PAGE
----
Olga Albizu is a prominent figure in the Abstract Expressionist movement. Born in Ponce, she is remembered and recognized as a founding member of Abstract Expressionism in Puerto Rico. She studied art in both Puerto Rico and New York and she developed a unique artistic language because of this.


Albizu’s works stand out from her New York contemporaries because of her uncompromising color combinations that produce enigmatic paintings. She is known for her use of thickly applied paints using a palette knife. Her grouping of various geometrical shapes in the center of the canvases can be seen in works like Red 103 or Yellow 873-94 Paintings like Untitled (Bodegon) and Green Self-Portrait take on less of a cube-like form and show the use of pastels by softly blending and layering the intense colors that she was known for.


Other works like Equilibrium show repetitions of swatches of intense hues instead of specifically placed blocks of color. Even though she predominantly used bold colors, paintings such as Tema Invernal II or Gris 9 feature a neutral color scheme of blacks and grays. For these works, Albizu’s use of textured brush strokes is more prominent and it showcases her skill and knowledge of blending color seamlessly.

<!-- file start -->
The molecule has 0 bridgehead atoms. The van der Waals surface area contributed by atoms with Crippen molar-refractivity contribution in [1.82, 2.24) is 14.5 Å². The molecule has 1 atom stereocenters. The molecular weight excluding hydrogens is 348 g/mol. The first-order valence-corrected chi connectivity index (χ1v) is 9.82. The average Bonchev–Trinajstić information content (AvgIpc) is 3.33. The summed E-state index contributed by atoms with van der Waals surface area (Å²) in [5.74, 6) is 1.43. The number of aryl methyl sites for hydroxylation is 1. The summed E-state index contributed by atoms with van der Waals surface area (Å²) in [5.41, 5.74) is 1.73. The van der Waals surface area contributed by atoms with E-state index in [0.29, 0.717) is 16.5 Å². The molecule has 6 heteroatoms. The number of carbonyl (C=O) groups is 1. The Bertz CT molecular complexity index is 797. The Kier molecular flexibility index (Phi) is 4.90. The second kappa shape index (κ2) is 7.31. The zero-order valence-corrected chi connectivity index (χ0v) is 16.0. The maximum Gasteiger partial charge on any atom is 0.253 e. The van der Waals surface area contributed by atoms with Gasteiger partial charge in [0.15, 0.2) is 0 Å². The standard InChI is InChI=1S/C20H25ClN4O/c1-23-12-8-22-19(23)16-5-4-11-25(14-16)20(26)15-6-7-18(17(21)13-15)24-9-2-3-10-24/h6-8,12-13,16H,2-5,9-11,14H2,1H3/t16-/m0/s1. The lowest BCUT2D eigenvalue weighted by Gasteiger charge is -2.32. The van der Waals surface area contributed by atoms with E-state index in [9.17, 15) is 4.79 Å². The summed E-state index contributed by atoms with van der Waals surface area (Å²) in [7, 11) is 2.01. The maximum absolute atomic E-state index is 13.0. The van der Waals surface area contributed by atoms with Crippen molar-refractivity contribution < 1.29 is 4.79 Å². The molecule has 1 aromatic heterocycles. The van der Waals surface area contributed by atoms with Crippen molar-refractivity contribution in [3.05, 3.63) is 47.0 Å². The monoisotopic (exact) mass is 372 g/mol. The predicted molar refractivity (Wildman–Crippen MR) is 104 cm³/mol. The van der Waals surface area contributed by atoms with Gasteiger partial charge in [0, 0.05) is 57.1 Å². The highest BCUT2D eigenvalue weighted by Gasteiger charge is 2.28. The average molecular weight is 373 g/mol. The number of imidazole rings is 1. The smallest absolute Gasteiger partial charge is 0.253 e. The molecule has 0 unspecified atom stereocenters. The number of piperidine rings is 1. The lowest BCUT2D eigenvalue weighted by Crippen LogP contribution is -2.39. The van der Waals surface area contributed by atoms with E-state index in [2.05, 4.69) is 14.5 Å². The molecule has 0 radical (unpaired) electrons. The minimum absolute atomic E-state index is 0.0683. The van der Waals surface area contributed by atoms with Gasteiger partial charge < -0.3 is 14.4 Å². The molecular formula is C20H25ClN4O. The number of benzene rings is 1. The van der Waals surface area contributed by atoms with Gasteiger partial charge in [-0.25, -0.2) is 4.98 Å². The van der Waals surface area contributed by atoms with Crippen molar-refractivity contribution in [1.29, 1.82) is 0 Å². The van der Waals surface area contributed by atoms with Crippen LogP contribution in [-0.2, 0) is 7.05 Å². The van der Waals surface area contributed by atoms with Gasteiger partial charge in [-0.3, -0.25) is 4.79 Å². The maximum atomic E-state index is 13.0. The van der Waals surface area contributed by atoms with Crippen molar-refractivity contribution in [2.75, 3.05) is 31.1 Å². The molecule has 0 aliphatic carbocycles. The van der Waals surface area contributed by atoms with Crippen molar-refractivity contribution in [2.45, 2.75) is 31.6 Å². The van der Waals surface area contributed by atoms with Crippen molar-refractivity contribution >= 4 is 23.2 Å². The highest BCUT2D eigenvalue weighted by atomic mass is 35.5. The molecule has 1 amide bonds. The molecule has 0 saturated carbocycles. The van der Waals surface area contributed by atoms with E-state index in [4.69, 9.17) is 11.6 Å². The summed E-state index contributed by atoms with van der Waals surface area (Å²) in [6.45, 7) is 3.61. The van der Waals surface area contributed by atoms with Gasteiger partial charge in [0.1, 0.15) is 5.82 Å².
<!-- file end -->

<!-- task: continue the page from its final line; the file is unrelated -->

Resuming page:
Albizu’s works are often described as lyrical because of the rhythmic use of color placement. The artist also had strong ties with the world of music. Her mother was a pianist, and she grew up listening to classical music. She also worked as a secretary for the record labels Verve and RCA Victor and had a friend who displayed her paintings in the office. She had multiple paintings featured on the record jackets and album covers. These include covers of the albums Getz/Gilberto and Getz/Gilberto Vol. 2 by Saxophonist Stan Getz and Guitarist João Gilberto. Because of this, her artworks have been linked to Bossa Nova music. Her pieces have also been reproduced in other jazz and symphony orchestra rendition albums.

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By Adrienne HowellBA Integrated Studio Arts & BS Apparel DesignAdrienne currently works as a photographer and visual artist in the Midwest. She earned degrees from Iowa State University with a BA in Integrated studio arts, focusing on drawing & painting, and a BS in Apparel Design with an emphasis on fashion and textiles.